Regular season over, Astros aim to 'step up'

After sub-.500 finish, Houston heading to Minnesota for playoffs

September 28th, 2020

A tumultuous offseason gave way to a difficult regular season in which the Astros navigated through a ton of injuries and scrambled to make the playoffs, pulling it off despite finishing with a sub-.500 record (29-31) for the first time since 2014.

Houston finished the regular season with 16 losses in its final 24 games, capped by Sunday afternoon’s 8-4 defeat to Texas in the regular-season finale at Globe Life Field. The defending American League champions are the No. 6 seed and will open the best-of-three Wild Card Series at the No. 3-seeded Twins on Tuesday at Target Field in Minneapolis. The two teams didn’t meet in the 2020 regular season.

“I hope we can turn it on,” said Astros manager Dusty Baker, who’s taking his fifth franchise to the postseason. “We’ll see when we get there. These guys have certainly been there, and they know what’s at stake.”

Indeed, Houston's core players have played in 50 playoff games since 2015, as the Astros are making their fifth trip to the postseason in six years, including a club-record fourth in a row. Shortstop , who homered Sunday, said his team will try to draw from that experience.

“Regular-season games and playoff games bring a different intensity,” Correa said. “The experience that we’ve been able to acquire throughout the last couple of years of being able to get to the World Series and playing huge games like that, the intensity it feels like is going to be different when we start playing in a couple of days.”

The Twins, who went 24-7 at home, held off the White Sox and Indians to secure a second straight AL Central title. But their offense didn't carry the team as expected by many, with free-agent acquisition Josh Donaldson injured for a month and many other hitters regressing from their record-breaking 2019 numbers. Instead, Minnesota was defined by its pitching and defense for most of the season, led by Wild Card Series Game 1 starter Kenta Maeda, an offseason trade acquisition who anchored the third-most valuable pitching staff in the Majors, per FanGraphs.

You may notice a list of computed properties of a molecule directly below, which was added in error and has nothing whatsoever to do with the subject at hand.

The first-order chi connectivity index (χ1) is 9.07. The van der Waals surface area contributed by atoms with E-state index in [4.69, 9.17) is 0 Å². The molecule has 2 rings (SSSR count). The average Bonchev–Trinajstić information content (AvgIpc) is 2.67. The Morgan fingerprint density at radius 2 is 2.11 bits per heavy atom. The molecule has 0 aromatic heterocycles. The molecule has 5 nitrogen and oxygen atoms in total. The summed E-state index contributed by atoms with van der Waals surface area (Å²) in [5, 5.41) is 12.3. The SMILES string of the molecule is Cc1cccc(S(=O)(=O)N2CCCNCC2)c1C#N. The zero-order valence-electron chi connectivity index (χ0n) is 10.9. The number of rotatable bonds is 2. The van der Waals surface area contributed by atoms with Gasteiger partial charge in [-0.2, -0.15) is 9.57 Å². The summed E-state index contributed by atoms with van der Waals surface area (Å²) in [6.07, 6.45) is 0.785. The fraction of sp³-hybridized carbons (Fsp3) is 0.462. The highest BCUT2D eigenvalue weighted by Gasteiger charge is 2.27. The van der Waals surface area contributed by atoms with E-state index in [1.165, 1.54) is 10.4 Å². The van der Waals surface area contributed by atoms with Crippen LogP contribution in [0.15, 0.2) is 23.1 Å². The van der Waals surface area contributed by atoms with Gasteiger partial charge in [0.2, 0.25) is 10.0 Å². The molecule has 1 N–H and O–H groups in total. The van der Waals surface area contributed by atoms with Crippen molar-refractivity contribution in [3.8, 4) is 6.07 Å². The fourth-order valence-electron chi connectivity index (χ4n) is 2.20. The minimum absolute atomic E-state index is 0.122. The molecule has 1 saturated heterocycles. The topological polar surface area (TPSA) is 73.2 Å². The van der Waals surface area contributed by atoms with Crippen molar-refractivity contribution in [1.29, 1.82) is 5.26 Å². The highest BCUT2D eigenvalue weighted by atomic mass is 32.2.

“In the postseason, you’ve got to play good defense, get some good pitching and above all, get some timely hits,” Baker said. “Who gets the most two-out hits, and big hits, are those who win. We’re due a whole boatload of them. We haven’t gotten them lately.”

Coming off a season in which they won a club-record 107 games and were eight outs shy of winning their second World Series in three seasons, the Astros lost 2019 AL Cy Young Award winner Justin Verlander after one start and had 2019 AL Rookie of the Year Award winner Yordan Alvarez for only two games. Numerous other injuries to the pitching staff meant Houston used 15 rookie hurlers, some of whom had never pitched above the Double-A level.

“We’ve got some young players who hopefully have gotten enough experience and gotten their feet wet,” Baker said. “They know not to be amazed by the situation or even amazed at the pressure. I think the pressure is a lot less without fans in the stands than it is with thousands of people screaming.”

Meanwhile, a Houston offense that set a Major League record for slugging percentage last year fell off significantly, with cornerstone players like Jose Altuve, Alex Bregman, Correa and Yuli Gurriel having subpar seasons. The emergence of outfielder Kyle Tucker as a bona fide run producer and the development of some of the young starters were positive developments.

But the Astros will be judged by what they do in the postseason.

“I think we’re going to step up, I think we’re going to play great baseball and I think we’re going to be fine,” Correa said.